A new system developed by New York-based biotech firm RenovaCare is offering a glimmer of hope to burn victims nationwide. The system harvests a burn victim’s stem cells, and sprays it onto the wounds and burns for speedy healing.
The cutting-edge procedure will tap into a $45 million wound and burn market.
The American Burn Association states that roughly 450,000 patients receive hospital and emergency room treatment for burns each year, not accounting for burn injuries treated in private medical offices, hospital clinics, or community health centers.
The system consists of two elements: the CellMist solution and the SkinGun. The solution is a liquid suspensions of the patient’s skin stem cells, and the SkinGun is a sprayer that gently transfers the fragile cells without tearing them apart through a positive-pressure air stream.
Within just an hour and 30 minutes, treatment can commence and a sample of the victim’s skin is used and processed in order to isolate the stem cells from existing tissue. The end product is then placed in the SkinGun, and sprayed onto the burn and wound sites for quick healing.
Despite photos indicating fast and efficient recovery, the company and experts in the field say it may take years to push the patented product to market.
“Our work in Pittsburgh on the pre-product procedure really shows only good results, with now 47 patient treatments at UPMC Mercy Hospital Burn and Trauma Units,” says Dr. Jörg Gerlach, lead author of the system’s case report and a professor in the department of surgery at the University of Pittsburgh. He says that he and his colleagues are entering the phase of planning clinical studies with RenovaCare.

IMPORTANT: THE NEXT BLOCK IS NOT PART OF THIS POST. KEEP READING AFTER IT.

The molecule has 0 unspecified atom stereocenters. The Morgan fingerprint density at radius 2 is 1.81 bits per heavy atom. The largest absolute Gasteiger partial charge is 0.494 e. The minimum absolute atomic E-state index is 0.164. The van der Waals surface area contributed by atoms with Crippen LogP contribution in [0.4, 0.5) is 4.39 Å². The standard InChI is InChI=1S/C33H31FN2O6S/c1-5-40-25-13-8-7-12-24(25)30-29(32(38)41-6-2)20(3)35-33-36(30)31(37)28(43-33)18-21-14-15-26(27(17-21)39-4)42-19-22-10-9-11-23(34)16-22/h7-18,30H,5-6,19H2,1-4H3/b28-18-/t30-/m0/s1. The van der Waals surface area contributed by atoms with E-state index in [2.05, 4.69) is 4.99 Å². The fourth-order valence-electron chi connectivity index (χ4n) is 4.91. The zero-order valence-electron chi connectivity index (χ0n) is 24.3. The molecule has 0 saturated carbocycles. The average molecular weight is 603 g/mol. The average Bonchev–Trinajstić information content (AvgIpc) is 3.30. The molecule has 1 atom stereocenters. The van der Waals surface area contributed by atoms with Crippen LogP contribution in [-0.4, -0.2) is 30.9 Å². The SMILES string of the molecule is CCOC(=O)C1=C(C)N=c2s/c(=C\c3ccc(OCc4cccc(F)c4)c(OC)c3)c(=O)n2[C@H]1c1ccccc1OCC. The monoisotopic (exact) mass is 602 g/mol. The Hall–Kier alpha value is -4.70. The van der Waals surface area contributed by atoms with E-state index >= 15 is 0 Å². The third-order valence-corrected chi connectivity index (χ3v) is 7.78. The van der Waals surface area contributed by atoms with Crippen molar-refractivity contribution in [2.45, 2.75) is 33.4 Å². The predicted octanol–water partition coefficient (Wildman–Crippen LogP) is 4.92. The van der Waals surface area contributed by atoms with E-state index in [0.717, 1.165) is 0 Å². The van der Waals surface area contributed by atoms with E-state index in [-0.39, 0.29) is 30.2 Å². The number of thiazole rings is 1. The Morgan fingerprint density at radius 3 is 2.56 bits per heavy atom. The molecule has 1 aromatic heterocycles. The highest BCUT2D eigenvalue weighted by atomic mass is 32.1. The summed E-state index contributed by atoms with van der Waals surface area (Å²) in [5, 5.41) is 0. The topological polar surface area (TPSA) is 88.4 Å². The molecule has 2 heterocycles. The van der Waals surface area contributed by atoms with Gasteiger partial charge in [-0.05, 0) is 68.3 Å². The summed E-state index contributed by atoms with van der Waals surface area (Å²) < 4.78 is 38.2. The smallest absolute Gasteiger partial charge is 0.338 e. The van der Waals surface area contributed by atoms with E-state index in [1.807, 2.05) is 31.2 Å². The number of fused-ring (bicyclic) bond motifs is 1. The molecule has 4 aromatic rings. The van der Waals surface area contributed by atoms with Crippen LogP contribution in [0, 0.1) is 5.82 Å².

Thomas Bold, an engineer and president and CEO of RenovaCare tells CNN that the procedure is completely “natural.”
“We don’t modify the cells,” said Bold. “We don’t do anything with the cells. We just isolate them from the surrounding tissue, put them in a syringe within a water-based solution, and we spray them.
Positive results show the SkinGun can apply more than 20,000 evenly distributed droplets, compared to only 91 droplets by conventional needle and syringe methods.
During traditional skin graft methods, a layer of skin from another area of the body is shaved off by a power dermatome to graft onto a burned site. Skin generally does not look appealing after skin grafting due to the varying skin colors.
“If you burn your shoulder and you used a stem cell technique, it would look the same as the skin on your shoulder. It would not appear different,” says Dr. Robert Glatter, an emergency physician at Lenox Hill Hospital in New York.
Aside from running the risk of infections and other missteps, it can take months to restore feeling in the affected area following skin grafting procedure. Depending on the location of the skin graft, physiotherapy may also be needed to prevent scar tissue from limiting movement.
The system has been awarded a U.S. patent and is awaiting FDA approval.